A charming series of letters from a young Walter Cronkite (1916–2009) to his wife, Betsy, chronicles his rising star as a war correspondent.
Sent by the UP wire service to London and elsewhere as a foreign correspondent from early 1943 until the end of the war, Cronkite recorded his long months away from his Kansas City home through copious, effusive letters, collated here by his grandson, Cronkite IV, an associate producer at CBS News, and Isserman (History/Hamilton Coll.; co-author: America Divided: The Civil War of the 1960s, 1999, etc.). As Cronkite aimed to use his dispatches as a record of his early professional experience, the letters demonstrate the young correspondent’s eye for journalistic detail, but they mostly reveal touching day-to-day details of the hardworking, frequently lonely and uncertain reporter, and his tremendous love for his wife. From his first dispatch in early September 1942 covering the convoy Task Force 38 aboard the U.S.S. Arkansas and early reports from Operation Torch in North Africa, to being embedded in the air war over Europe as part of the celebrated so-called “Writing Sixty-Ninth,” Cronkite was steadily making a name for himself as a capable, trustworthy reporter. He lived cheek by jowl alongside other UP reporters Jim McGlincy, Harrison Salisbury and Bob Mussel and became friendly with fellow newspapermen such as Homer Bigart of the New York Herald Tribune, writing warmly of their gags and drinking bouts. Cronkite’s journalistic breakthrough occurred when he flew in a B-17 bombing raid over Germany in February 1943: His account hit the front page of the New York Times and made Cronkite famous, garnering an offer to join “Murrow’s Boys” at CBS Radio at twice his UP salary. (Cronkite turned it down!)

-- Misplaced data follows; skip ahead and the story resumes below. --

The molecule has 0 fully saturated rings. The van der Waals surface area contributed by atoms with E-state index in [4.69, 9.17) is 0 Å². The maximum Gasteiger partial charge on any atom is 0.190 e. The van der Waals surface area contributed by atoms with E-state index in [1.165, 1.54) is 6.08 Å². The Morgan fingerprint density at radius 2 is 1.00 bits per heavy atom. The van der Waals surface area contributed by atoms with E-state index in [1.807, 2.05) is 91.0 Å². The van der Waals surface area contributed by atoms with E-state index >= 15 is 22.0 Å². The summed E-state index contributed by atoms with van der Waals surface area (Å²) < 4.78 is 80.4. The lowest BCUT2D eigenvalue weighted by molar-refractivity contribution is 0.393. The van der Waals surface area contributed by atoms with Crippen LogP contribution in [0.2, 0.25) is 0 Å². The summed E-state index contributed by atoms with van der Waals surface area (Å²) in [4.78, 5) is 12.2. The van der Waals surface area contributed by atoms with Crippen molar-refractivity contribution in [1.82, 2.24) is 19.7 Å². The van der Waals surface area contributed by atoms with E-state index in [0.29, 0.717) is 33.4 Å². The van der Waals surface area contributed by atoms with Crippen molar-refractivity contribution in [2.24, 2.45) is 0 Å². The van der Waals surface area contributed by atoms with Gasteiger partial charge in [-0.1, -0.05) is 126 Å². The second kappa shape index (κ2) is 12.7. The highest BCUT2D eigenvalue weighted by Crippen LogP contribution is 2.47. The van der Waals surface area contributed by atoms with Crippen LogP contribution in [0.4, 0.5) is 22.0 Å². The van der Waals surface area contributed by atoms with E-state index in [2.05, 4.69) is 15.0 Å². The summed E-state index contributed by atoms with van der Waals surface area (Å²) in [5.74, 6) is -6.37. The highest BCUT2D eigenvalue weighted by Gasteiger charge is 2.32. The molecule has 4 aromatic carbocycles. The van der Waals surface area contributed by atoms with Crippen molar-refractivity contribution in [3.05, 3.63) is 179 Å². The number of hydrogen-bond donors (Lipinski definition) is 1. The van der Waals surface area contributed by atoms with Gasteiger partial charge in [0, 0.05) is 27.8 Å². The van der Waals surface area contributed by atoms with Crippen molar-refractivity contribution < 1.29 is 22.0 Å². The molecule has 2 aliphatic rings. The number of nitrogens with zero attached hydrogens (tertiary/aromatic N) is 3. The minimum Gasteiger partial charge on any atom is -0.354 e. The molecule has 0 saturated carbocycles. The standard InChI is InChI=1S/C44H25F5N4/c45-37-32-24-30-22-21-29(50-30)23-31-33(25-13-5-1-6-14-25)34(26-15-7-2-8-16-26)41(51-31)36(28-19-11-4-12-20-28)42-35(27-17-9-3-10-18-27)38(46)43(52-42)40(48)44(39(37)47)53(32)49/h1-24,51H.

An extraordinary journey with the most trusted man in America.